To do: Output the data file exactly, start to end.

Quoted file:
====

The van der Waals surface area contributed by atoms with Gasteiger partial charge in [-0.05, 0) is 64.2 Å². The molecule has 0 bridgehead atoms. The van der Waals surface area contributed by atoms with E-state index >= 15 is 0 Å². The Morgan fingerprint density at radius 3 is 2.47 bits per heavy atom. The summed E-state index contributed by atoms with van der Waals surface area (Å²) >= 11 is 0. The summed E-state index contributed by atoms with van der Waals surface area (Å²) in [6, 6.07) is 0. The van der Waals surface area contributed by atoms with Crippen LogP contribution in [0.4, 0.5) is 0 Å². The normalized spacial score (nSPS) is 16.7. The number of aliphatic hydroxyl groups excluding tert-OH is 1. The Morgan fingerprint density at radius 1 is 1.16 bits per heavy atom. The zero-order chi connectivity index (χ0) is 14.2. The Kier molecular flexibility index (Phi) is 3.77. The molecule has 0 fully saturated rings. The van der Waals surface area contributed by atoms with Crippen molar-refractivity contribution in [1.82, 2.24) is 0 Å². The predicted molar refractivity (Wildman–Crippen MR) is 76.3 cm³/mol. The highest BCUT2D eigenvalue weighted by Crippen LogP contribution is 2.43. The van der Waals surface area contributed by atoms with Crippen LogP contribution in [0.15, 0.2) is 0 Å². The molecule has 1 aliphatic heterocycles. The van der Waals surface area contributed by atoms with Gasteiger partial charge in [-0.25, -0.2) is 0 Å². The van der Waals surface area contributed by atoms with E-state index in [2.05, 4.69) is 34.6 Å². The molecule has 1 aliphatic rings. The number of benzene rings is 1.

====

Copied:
The van der Waals surface area contributed by atoms with Gasteiger partial charge in [-0.05, 0) is 64.2 Å². The molecule has 0 bridgehead atoms. The van der Waals surface area contributed by atoms with E-state index >= 15 is 0 Å². The Morgan fingerprint density at radius 3 is 2.47 bits per heavy atom. The summed E-state index contributed by atoms with van der Waals surface area (Å²) >= 11 is 0. The summed E-state index contributed by atoms with van der Waals surface area (Å²) in [6, 6.07) is 0. The van der Waals surface area contributed by atoms with Crippen LogP contribution in [0.4, 0.5) is 0 Å². The normalized spacial score (nSPS) is 16.7. The number of aliphatic hydroxyl groups excluding tert-OH is 1. The Morgan fingerprint density at radius 1 is 1.16 bits per heavy atom. The zero-order chi connectivity index (χ0) is 14.2. The Kier molecular flexibility index (Phi) is 3.77. The molecule has 0 fully saturated rings. The van der Waals surface area contributed by atoms with Crippen molar-refractivity contribution in [1.82, 2.24) is 0 Å². The predicted molar refractivity (Wildman–Crippen MR) is 76.3 cm³/mol. The highest BCUT2D eigenvalue weighted by Crippen LogP contribution is 2.43. The van der Waals surface area contributed by atoms with Crippen LogP contribution in [0.15, 0.2) is 0 Å². The molecule has 1 aliphatic heterocycles. The van der Waals surface area contributed by atoms with Gasteiger partial charge in [-0.25, -0.2) is 0 Å². The van der Waals surface area contributed by atoms with E-state index in [2.05, 4.69) is 34.6 Å². The molecule has 1 aliphatic rings. The number of benzene rings is 1.